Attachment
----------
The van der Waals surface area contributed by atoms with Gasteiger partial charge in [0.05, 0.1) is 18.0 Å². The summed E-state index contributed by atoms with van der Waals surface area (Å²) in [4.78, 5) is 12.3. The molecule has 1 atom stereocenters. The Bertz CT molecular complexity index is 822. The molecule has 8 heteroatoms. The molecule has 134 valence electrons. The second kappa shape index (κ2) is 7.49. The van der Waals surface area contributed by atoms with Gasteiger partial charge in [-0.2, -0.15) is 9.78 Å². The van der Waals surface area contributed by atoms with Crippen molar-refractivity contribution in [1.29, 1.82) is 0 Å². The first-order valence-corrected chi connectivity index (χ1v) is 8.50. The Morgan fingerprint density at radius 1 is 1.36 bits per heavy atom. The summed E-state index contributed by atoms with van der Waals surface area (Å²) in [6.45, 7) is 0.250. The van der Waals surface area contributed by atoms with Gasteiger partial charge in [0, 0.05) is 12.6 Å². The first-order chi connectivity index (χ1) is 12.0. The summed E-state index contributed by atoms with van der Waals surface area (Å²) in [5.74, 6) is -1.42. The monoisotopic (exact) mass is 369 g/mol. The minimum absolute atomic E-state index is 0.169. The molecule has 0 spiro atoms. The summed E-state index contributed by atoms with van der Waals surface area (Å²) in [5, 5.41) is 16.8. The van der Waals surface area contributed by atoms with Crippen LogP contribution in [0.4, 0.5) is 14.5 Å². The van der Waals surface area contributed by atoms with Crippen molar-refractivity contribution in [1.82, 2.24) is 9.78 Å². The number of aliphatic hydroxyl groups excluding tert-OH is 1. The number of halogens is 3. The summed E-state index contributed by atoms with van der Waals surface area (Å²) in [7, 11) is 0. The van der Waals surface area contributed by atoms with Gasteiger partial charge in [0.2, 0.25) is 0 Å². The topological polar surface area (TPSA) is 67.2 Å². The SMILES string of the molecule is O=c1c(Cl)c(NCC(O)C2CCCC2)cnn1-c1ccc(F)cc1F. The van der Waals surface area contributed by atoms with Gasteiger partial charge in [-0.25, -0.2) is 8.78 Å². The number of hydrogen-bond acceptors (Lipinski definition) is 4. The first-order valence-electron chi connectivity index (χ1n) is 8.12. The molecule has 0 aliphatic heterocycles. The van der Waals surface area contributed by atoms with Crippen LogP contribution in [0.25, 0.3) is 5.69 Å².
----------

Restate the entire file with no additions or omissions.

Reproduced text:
The van der Waals surface area contributed by atoms with Gasteiger partial charge in [0.05, 0.1) is 18.0 Å². The summed E-state index contributed by atoms with van der Waals surface area (Å²) in [4.78, 5) is 12.3. The molecule has 1 atom stereocenters. The Bertz CT molecular complexity index is 822. The molecule has 8 heteroatoms. The molecule has 134 valence electrons. The second kappa shape index (κ2) is 7.49. The van der Waals surface area contributed by atoms with Gasteiger partial charge in [-0.2, -0.15) is 9.78 Å². The van der Waals surface area contributed by atoms with Crippen molar-refractivity contribution in [1.29, 1.82) is 0 Å². The first-order valence-corrected chi connectivity index (χ1v) is 8.50. The Morgan fingerprint density at radius 1 is 1.36 bits per heavy atom. The summed E-state index contributed by atoms with van der Waals surface area (Å²) in [6.45, 7) is 0.250. The van der Waals surface area contributed by atoms with Gasteiger partial charge in [0, 0.05) is 12.6 Å². The first-order chi connectivity index (χ1) is 12.0. The summed E-state index contributed by atoms with van der Waals surface area (Å²) in [5.74, 6) is -1.42. The monoisotopic (exact) mass is 369 g/mol. The minimum absolute atomic E-state index is 0.169. The molecule has 0 spiro atoms. The summed E-state index contributed by atoms with van der Waals surface area (Å²) in [5, 5.41) is 16.8. The van der Waals surface area contributed by atoms with Crippen LogP contribution in [0.4, 0.5) is 14.5 Å². The van der Waals surface area contributed by atoms with Crippen molar-refractivity contribution in [1.82, 2.24) is 9.78 Å². The number of aliphatic hydroxyl groups excluding tert-OH is 1. The number of halogens is 3. The summed E-state index contributed by atoms with van der Waals surface area (Å²) in [7, 11) is 0. The van der Waals surface area contributed by atoms with Gasteiger partial charge in [0.2, 0.25) is 0 Å². The topological polar surface area (TPSA) is 67.2 Å². The SMILES string of the molecule is O=c1c(Cl)c(NCC(O)C2CCCC2)cnn1-c1ccc(F)cc1F. The van der Waals surface area contributed by atoms with Gasteiger partial charge in [-0.25, -0.2) is 8.78 Å². The number of hydrogen-bond acceptors (Lipinski definition) is 4. The first-order valence-electron chi connectivity index (χ1n) is 8.12. The molecule has 0 aliphatic heterocycles. The van der Waals surface area contributed by atoms with Crippen LogP contribution in [0.25, 0.3) is 5.69 Å².